At the end of last year, the Irish government received rather unfavourable coverage for its suggestion that it help the work of many charitable organisations by distributing the European cheese mountain to the poor. In fact, research that we publish today finds a new link between charitable giving and cheese. On average, UK households spend as much on cheese as they do giving to charity – around 0.4 per cent of their total spending.
Of course the aim of our research is a little broader than the charity-cheese comparison. We analyse more than thirty years of data on household charitable giving and look at the main trends over that period.
We find that a lower proportion of households today give to charity in a two-week period than was the case three decades ago (27 per cent compared to 32 per cent). However, the Millennium year marked a turning point in the long-term downward trend (in 1999, the proportion was down to 25 per cent). This was a year in which the government reformed Gift Aid. There were also many individual charity campaigns.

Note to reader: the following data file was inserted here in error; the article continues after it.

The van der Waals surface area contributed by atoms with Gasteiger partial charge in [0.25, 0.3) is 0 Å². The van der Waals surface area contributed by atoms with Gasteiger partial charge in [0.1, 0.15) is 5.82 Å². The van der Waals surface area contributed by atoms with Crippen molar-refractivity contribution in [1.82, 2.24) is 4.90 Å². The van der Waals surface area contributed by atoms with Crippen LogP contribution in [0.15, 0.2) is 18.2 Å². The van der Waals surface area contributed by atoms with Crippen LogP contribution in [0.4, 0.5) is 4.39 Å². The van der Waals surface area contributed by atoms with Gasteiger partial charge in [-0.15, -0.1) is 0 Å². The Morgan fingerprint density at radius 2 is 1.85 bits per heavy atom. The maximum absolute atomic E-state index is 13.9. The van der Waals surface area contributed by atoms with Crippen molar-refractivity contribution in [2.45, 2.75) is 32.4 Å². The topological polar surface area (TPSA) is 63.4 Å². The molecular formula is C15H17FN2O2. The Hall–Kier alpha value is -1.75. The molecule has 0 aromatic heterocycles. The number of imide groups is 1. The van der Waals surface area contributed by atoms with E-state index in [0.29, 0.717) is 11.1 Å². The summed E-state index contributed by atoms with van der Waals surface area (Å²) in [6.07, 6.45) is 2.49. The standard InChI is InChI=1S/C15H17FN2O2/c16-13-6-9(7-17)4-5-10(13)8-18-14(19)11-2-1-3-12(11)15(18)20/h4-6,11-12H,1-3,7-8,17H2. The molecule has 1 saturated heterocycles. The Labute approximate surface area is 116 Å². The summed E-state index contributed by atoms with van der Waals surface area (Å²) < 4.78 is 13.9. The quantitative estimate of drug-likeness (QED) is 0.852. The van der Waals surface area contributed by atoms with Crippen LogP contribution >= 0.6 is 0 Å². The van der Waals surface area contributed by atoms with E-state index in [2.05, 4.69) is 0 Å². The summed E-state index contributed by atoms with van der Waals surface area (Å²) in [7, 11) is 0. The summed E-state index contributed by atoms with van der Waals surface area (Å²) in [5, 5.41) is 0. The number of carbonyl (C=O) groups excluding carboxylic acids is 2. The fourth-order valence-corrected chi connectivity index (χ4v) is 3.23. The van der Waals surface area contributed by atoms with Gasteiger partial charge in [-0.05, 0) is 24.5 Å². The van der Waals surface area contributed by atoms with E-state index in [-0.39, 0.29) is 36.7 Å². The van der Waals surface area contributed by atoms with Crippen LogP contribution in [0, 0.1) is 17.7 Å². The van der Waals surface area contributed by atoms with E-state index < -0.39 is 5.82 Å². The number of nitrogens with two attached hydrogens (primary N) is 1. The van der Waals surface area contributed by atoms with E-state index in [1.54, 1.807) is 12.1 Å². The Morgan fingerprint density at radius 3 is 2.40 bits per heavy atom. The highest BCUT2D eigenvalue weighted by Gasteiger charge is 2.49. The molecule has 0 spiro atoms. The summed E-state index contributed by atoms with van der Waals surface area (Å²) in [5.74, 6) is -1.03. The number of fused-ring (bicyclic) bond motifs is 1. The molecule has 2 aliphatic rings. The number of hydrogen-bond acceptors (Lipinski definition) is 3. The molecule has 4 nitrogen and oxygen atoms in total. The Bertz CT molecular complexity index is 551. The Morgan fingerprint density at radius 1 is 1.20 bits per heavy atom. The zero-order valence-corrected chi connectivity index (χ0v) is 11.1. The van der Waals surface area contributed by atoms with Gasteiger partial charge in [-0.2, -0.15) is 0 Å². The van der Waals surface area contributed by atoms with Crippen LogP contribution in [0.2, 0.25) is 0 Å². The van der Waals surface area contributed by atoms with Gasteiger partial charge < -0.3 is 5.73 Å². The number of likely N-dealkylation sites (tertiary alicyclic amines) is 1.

On average, households give more now in real terms than they did three decades ago – £2.34 in 2008 compared to £0.98 in 1978. This takes account of donors and non-donors. The fact that real donations have gone up in spite of falling participation is because donor households are giving a lot more (their donations have done up nearly three-fold over the period).
However, looking at the past twenty years, the rise in donations has done little more than keep pace with rising GDP. As a share of total spending, households are giving exactly the same now (0.4%) as they did ten years ago – and as they did twenty years ago. This is in spite of big changes in charity fundraising, in tax incentives and in methods of giving. The good news about the resilience in generosity is that giving appears to be fairly recession-proof, for example. But, it may be hard to achieve the kind of step-change in generosity that David Cameron sees as part of his Big Society.